Description

TECHNICAL FIELD OF THE INVENTION

This invention relates in general to the field of graphics systems. More particularly, the present invention relates to apparatus and method for graphics software development.

BACKGROUND OF THE INVENTION

The computer age has brought forth microprocessors that can be accommodated in one integrated circuit package or on a chip. Some of these microprocessors serve general purpose functions that are capable of executing a myriad of software, such as a central processing unit in a personal computer. Certain other microprocessors have specialized applications, such as those which compute the Fourier Transform and the like.

One specialized microprocessor is the processor dedicated to generation of graphics. It may have a particular architecture, specialized logic, or micro instructions that facilitates the production and display of graphics designs.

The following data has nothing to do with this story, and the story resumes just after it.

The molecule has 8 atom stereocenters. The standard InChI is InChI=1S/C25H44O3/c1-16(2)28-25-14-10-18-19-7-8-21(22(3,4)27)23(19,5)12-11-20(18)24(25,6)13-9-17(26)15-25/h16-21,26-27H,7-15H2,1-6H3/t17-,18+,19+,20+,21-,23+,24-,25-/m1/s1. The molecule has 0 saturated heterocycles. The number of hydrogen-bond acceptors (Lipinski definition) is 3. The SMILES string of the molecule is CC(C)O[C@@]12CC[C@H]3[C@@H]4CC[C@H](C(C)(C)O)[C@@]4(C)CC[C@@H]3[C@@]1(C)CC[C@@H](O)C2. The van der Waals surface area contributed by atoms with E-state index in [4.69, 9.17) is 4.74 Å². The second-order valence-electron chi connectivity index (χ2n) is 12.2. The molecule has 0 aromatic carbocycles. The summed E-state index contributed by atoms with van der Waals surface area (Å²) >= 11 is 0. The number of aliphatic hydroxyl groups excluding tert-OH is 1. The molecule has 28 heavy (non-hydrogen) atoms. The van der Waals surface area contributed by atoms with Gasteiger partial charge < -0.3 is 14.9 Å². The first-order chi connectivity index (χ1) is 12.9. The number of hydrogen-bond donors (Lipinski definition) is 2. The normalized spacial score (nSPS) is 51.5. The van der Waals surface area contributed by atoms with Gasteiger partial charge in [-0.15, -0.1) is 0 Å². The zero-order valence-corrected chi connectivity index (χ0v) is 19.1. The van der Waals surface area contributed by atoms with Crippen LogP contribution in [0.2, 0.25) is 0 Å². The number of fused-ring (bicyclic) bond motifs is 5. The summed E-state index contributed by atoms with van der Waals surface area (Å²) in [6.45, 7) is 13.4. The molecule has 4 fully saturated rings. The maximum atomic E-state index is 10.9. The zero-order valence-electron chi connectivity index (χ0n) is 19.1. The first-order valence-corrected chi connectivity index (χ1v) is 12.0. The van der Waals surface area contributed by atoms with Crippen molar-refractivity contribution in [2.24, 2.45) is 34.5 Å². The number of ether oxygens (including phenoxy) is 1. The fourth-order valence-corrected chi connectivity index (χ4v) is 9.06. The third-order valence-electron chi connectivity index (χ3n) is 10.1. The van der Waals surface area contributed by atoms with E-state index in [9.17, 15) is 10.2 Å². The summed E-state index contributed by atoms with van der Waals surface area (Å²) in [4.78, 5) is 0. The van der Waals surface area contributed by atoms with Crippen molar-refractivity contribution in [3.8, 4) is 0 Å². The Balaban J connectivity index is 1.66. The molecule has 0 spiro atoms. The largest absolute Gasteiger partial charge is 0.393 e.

One such graphics processor is the TM34020 manufactured by Texas Instruments Incorporated of Dallas, Tex. The TM34020 features specialized hardware and an instruction set that provide special graphics operations. However, in order to thoroughly exploit the features of the TM34020, a software development support tool must be provided to users who wish to develop application graphics software for the TM34020 graphics system processor.

Accordingly, a need has arisen for apparatus and method for graphics software development in support of a specialized graphics processor.

SUMMARY OF THE INVENTION

In accordance with the present invention, apparatus and a method for are provided which substantially eliminate or reduce disadvantages and problems associated with prior circuits.